A group of about 20 local residents walked into Craig City Hall Wednesday night with questions.
When they left, there were still many unknowns.
The future of health care in the U.S. — and here in Craig — is complex in nature, and a forum sponsored by the Craig Chamber of Commerce indicated that there are still many unknowns when it comes to the effects of health care reform.
Elisabeth Arenales, an attorney with the Colorado Center for Law and Policy, gave a presentation Wednesday that outlined changes to the national and state health care system in the near and distant future.
President Barack Obama signed a health care reform bill into law March 23.
From immediate changes, like the high-risk insurance pool and increased age limit for young adults on family plans, to the beginning of required health insurance in 2014, Arenales presented information for businesses and individuals.
About half the session was opened up to questions, establishing a dialogue Arenales said was key to moving forward.
“It’s always good to talk about things,” she said. “Anywhere, you’re going to have lots of questions on what it means for them, what their hopes and concerns are.”
Craig resident Robin Schiffbauer said beginning the conversation is important in preparing for changes.
“It’s bringing to light concerns of what may happen in Moffat County,” she said.
Schiffbauer, the assistant office manager at the Moffat Family Clinic, said she is unsure what will change with the establishment of insurance exchanges and increased Medicaid coverage.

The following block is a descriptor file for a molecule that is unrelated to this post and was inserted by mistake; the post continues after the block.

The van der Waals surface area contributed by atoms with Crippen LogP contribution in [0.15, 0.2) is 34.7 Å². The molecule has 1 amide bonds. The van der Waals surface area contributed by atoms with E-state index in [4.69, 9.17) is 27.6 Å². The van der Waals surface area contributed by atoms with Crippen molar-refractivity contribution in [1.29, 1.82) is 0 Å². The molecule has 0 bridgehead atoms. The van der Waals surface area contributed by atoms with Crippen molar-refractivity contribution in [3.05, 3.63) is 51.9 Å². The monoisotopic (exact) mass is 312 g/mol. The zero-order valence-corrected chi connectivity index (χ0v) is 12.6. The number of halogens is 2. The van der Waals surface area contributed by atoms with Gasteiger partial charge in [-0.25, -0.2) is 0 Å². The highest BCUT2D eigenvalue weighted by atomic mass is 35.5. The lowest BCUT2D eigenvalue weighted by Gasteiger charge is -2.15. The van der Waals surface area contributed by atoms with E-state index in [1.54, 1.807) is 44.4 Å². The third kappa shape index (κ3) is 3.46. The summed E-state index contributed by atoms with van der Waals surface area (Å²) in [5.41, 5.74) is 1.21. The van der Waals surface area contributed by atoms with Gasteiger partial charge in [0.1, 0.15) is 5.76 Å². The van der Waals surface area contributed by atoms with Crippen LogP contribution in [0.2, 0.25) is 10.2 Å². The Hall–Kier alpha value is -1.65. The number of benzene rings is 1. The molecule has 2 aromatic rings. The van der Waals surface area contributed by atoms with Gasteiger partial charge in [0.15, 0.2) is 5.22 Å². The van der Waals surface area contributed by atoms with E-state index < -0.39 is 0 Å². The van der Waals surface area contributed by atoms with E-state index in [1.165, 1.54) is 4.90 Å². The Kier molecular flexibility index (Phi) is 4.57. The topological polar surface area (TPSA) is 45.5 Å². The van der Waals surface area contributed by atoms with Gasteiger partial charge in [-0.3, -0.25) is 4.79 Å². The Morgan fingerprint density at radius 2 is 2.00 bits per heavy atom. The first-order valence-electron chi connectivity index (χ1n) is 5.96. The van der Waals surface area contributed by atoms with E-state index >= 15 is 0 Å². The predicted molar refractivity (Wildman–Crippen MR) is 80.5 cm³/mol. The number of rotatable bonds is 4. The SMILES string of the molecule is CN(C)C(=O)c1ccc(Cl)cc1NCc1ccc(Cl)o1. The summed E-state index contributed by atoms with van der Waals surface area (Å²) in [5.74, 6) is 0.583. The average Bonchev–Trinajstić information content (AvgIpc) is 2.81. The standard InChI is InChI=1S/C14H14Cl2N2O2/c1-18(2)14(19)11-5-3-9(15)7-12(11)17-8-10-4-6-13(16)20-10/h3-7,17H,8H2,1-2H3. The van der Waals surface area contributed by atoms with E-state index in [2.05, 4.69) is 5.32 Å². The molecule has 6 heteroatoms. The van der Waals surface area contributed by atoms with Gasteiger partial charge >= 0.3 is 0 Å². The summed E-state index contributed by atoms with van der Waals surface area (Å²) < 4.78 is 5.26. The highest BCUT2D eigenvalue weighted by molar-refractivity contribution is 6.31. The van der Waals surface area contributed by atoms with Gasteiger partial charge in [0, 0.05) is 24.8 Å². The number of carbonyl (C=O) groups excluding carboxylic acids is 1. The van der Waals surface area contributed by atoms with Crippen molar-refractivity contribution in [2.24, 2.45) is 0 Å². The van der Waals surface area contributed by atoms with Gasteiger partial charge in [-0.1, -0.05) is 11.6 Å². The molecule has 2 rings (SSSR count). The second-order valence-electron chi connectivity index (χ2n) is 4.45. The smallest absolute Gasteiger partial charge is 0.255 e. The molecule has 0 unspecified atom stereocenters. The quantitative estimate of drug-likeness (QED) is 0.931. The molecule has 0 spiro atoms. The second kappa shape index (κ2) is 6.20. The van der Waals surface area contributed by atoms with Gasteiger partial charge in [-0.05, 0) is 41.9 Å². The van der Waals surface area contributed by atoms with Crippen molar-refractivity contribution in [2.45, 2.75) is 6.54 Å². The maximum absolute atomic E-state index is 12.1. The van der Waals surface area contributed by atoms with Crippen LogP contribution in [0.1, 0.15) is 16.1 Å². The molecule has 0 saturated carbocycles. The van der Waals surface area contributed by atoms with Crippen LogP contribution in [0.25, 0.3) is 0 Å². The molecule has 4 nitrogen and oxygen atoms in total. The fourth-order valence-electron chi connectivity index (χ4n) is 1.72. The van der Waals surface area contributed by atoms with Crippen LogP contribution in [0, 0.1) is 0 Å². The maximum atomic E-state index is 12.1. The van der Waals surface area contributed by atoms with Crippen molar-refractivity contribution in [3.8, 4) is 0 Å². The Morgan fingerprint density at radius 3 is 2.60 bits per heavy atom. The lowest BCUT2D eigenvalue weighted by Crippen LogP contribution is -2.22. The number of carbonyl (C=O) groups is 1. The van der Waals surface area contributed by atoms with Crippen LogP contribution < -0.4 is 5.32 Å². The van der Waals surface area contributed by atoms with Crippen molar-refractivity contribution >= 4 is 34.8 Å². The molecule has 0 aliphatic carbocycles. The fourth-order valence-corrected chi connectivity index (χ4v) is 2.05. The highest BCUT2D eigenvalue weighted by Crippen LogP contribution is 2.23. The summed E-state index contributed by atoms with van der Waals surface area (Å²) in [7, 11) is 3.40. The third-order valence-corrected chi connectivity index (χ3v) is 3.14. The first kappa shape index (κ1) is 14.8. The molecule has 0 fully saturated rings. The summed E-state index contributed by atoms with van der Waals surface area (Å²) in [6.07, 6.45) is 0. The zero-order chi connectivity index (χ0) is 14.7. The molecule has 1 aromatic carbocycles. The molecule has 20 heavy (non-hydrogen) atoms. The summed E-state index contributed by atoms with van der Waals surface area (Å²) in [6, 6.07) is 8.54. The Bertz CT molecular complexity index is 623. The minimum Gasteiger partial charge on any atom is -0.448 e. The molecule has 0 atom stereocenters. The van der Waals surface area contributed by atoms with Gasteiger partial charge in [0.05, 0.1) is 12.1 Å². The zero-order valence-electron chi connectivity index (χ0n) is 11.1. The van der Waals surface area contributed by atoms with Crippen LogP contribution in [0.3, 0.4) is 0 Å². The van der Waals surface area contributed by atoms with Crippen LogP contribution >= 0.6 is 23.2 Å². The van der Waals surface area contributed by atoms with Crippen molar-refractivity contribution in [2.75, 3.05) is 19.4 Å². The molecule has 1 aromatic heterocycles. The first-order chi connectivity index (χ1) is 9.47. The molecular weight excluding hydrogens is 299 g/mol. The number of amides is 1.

However, she said the reform bill’s emphasis on primary care is important in controlling health care costs.
“Primary care sees everything, and it’s where you identify many different diagnoses, and then you send them off to specialists if they need to,” she said.
Also in the audience was Gisela Garrison, Northwest Colorado Community Health Center director, who applauded the government’s support of community health centers and care for the medically underserved.
However, there were concerns in the audience over the government’s involvement, which some considered excessive.
Some were concerned about the overall cost burden on taxpayers because the new bill puts a cap on how much people at certain income levels can pay for health insurance.
“The role of the government is to make sure the lowest income people get access to care,” Arenales said. “There might be some initial demand that could drive up costs.”
Also, insurance companies will be forced to cover those with preexisting conditions and high-risk patients.
“There might be some increased costs,” she said. “Obviously covering sick people is more expensive, so that could drive the cost up.”
Others were concerned over the requirement for businesses to offer health care.
The new bill will impose penalties on businesses that do not provide health insurance coverage to employees.
Small businesses will be eligible for tax credits to help them transition into the new policy.
However, Arenales believes the purchase of insurance in state-level exchanges, or insurance marketplaces, will ultimately create uniformity in the system and drive administrative costs down in the long run.
Still, many of the specifics and details have yet to unfold. The state will have the chance to decide what the exchange will look like, and many regulations do not take effect until 2014.
There are many more conversations to be had, and many more ideas to be shared.
“There’s going to be more work to do down the road no matter what,” Arenales said. “There’s no perfect solution. There are a lot of moving parts.”